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Help with keeping welding sticks dry

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Hello all.  I recently picked up a welding rod oven with a bunch of different rods at an auction and I'm wondering what y'all think would be the least expensive way to keep the rods dry, seeing as how I live in the PNW, and more specifically on the west (or should that be WET) side of the mountains.  There's a significant amount of humidity in the atmosphere, especially from October through June. 

I weld only on occasion, so I'm having a hard time justifying keeping the oven on all the time.  My current stock (what came with the oven) consists of 6010, 6011, 6013, 7018, 316/316L and about 4# of UTP65 believe it or not.

I was thinking of putting the oven on a timer, and having it come on once or twice a week for 30 minutes to an hour at 120-150 degrees and that ought to keep the moisture levels in the normally closed oven to a minimum.

Any thoughts/suggestions?

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They make plastic tubes with a gasket between the halves that work pretty well at keeping them dry - but the 60XX series rods don't need special attention so long as they aren't left out in the rain. I live in Central Texas and it gets plenty humid here but I can keep 6011 rods in an open tin in my non-insulated shop and they still work fine. Your other rods will work better if kept dry (especially the 7018) but your oven should be fairly efficient at insulating from humidity if it's not opened frequently.

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so where on the north coast are you @ ? BillyO

here @100 % humidity you weld with wet rods depending ? unless it a cert job then new rod & oven !!


an old sm ice box & a 60 watt + light or wire bulb heater is what most of us use

if you need dry rod we put it in an oven @ 400 + deg  bake for 2 Hrs if I remember right ? I do this when repair welding anvils !

most stuff you don't need to -- if you do get new rod & those plastic containers work & inspectors like / require them !! on jobs

+ rod oven !! no rod out of the box over 20 minuets then needs to be baked

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Thanks for the replies, all.  From the responses here and from those I got from my local friends, it sounds like what I've been doing, (the cheapest) is OK, just keep the door closed and don't spill drinks on the rods or drop them in puddles.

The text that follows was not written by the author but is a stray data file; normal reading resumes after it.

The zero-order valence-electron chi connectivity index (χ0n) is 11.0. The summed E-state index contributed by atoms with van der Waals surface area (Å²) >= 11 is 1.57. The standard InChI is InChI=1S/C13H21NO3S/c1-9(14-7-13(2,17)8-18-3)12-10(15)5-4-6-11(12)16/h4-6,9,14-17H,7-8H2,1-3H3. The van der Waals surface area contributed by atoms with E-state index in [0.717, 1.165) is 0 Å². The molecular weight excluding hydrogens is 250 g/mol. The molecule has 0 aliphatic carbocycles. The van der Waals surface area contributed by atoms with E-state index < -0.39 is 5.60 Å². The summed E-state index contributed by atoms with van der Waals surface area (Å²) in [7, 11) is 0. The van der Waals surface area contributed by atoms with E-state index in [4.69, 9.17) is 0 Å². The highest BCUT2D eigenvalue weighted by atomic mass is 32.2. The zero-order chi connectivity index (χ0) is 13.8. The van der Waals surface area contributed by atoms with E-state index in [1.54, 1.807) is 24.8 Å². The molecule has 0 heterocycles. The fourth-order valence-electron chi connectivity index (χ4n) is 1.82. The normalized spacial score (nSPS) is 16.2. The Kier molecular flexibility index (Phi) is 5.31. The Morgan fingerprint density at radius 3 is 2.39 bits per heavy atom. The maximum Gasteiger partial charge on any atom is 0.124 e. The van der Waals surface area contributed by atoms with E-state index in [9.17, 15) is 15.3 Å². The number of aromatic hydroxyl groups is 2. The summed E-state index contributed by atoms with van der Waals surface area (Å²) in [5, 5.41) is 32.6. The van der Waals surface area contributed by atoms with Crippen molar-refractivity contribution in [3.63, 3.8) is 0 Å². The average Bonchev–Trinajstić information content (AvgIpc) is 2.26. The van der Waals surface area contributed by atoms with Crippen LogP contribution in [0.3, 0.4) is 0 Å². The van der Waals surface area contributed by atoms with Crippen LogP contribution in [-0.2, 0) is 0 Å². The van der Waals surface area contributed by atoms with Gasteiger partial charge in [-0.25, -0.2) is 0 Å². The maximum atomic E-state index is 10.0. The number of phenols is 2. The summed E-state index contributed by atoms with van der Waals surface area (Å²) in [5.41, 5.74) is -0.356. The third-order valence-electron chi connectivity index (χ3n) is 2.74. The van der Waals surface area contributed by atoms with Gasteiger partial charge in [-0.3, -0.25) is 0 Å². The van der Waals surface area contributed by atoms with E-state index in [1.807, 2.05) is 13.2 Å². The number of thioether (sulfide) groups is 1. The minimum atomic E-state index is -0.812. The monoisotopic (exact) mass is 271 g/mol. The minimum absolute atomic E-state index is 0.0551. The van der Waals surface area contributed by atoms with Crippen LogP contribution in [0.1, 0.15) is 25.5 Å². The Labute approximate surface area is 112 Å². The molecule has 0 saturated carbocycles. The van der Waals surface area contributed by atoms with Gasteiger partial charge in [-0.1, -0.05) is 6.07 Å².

I posted this because yesterday when I opened the oven for the first time in about a month to do a bit of welding, I noticed that a bunch of the 316 rods had a white powder on the flux coating, and I assumed this was the coating absorbing moisture.  Although I got what I think is a screaming deal on the oven (original intent was to use it as a heat treating oven) and rods (there's about 50 lbs of 316 and 80-100 lbs of rods in total) I'd like to keep the materials in as good condition as possible.


IronWolf - I live in the foothills of Mt Rainier, (about to boast about fate being good to me...) about 2 miles down the road from a smith some of you may have heard of before, Darryl Nelson. 

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Many years ago I worked in a manufacturing faculty where we made heavy metal working machines anda lot of welding was done in 3-4 locations. Centrally located was an old refrigerator that they stored their rods in. Never looked close at it as I wasn't a welder then and wasn't interested. Have seen the same in other shops over the years. Stick a bulb in there and close the door should keep things dry??

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Yep have see Darryl many times @ CBA meets nice to be that close !

yea you're a bit wetter up there LOL you have moss on both sides of the tress :rolleyes:

are's is just on the north side of the tree easy way to tell north though


Hay another Idea I just remembered is an old post office box a street unit with many single box's in it and there metal

forgot I had one to make into a rod box in the back supply area TO MANY PROJECT'S on the list anymore :(

wire in some heat / elec & you're good I have seen this done & works good ! that's why I never did set up mine :lol:

post offices are replacing them often going to fiberglass ones go ask them about an old one 


later Steve

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